Going forward, Reis forecasts the vacancy rate in Boston will rise to 5.7 percent, in part due to an influx of new retail development. Approximately 2.1 million square feet of retail space is slated for delivery this year, according to Marcus & Millichap, up more than 10 percent from the 1.9 million square feet that came on line in 2007.
“Demand has definitely softened, but it is still relatively strong,” says Patrick J. Paladino, Jr., senior vice president of retail brokerage with Colliers, Meredith & Grew, a Boston-based commercial real estate firm. “Instead of ten people chasing a prime spot, there might be five. But, it hasn't gotten to the point where landlords are concerned.”
At existing properties, that has meant that landlords are focusing on renewals rather than new leases, according to Elizabeth Kelley, general manager of the Mall at Whitney Field in Leominster, Mass., a 657,547-square-foot regional mall managed by Chicago-based real estate firm Jones Lang LaSalle. New leasing activity at the Mall at Whitney Field has come mainly from service providers, such as dentists and acupuncturists, rather than traditional tenants, she notes.
The way the situation has been playing out with new development is that those retailers who committed to projects that broke ground last year or earlier are still going ahead with their plans, says Shannon. However, when approached about new locations, they are taking a much harder look. In fact, Shannon can't recall a new development coming on line since last August — most of the projects under construction right now have been in the works for a while.
The most recent center to break ground, the 675,000-square-foot lifestyle development Legacy Place at the intersection of Route 1 and I-95 in Dedham, Mass., was conceived back in 2005. Most of the property is pre-leased to tenants, including L.L. Bean, Borders and Whole Foods. Legacy Place is a joint venture between Chestnut Hill, Mass.-based W/S Development and Dedham-based theater operator National Amusements and is scheduled for completion in the summer of 2009.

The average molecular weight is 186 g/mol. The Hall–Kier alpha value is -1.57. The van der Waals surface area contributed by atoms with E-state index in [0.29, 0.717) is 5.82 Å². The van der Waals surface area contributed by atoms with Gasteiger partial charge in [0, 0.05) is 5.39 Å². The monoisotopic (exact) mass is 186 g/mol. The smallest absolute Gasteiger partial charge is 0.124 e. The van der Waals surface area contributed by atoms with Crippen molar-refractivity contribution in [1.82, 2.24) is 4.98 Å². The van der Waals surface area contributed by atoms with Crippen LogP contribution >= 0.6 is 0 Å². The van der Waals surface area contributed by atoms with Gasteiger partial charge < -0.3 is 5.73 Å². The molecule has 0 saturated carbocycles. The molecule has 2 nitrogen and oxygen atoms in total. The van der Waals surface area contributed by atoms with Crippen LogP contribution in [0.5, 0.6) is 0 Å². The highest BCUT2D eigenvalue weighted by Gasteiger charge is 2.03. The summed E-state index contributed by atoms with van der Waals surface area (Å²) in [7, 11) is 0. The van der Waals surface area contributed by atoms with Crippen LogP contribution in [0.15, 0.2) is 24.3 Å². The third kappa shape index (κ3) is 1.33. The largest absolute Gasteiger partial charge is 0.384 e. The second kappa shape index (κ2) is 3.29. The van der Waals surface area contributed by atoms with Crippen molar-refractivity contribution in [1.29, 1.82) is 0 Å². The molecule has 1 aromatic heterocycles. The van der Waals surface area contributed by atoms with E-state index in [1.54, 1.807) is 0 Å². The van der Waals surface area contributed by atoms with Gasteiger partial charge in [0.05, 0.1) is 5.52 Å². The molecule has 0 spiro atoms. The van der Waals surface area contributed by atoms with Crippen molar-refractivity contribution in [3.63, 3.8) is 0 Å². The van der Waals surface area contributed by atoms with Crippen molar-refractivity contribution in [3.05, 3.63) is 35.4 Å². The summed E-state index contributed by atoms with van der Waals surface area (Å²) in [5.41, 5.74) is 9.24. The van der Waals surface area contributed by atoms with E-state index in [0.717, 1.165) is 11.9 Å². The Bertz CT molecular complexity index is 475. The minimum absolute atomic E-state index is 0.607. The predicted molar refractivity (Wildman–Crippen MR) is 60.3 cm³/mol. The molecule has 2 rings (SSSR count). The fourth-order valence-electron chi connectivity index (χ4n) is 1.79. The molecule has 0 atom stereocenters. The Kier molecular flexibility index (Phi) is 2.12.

“It's getting a lot more difficult for those projects that haven't started construction — I've heard of deals where the landlord would have the property under contract and a letter of intent from a tenant and the tenant would call back and say ‘We are putting our plans on hold,’” Shannon says.
The projects going strong involve single-tenant properties anchored by drugstores such as Walgreens and CVS Pharmacy, although they now insist on prime locations. Shannon says, “They are really going after the class-A, in-fill sites.”
The transforming market has impacted investment sales in the region, as experts insist Boston remains high on investors' lists of interest for retail properties.
The offers on properties are still coming in, Shannon notes — but in the past six months, he has not consummated any closings. During that period, only 16 retail properties traded hands in Boston, according to New York City-based real estate data provider Real Capital Analytics, with total dollar volume of $244 million.
Leased-up assets in prime locations continue to trade hands, according to Heald, but the strong demand for lesser-quality centers has gone down considerably and fewer investors are actively looking for acquisitions than in previous years. Heald estimates that cap rates on class-A assets have moved up 25 basis points to 50 basis points since 2007, while class-B and class-C properties may gave gone up as much as 125 basis points. Last year, cap rates for retail properties in the Boston area averaged between the mid- 6-percent to low 7-percent range, according to both Real Capital Analytics and Marcus & Millichap.
“There is no demand right now for a lot of the class-B and class-C type properties, because the sellers are still expecting unrealistic prices and the buyers are still not going for it,” Shannon says. “Boston is still a very desirable market, but there is a disconnect between what sellers are willing to sell for and what buyers are willing to pay. People are pessimistic about what they can achieve on rent, so the deals that are being done are more low-risk-type deals.”
Population: (2006 estimate) 590,763
Total housing units: 254,563
Median value of housing: $432,800
Median household income: $47,974
Per capita income: $29,243
In labor force (population 16 years and over): 318,490
Percentage of population with bachelor's or higher: 41.6%
Median age: 33.6 years
Mean travel time to work: 27.7 minutes
Source: U.S. Census Bureau, 2006 American Community Survey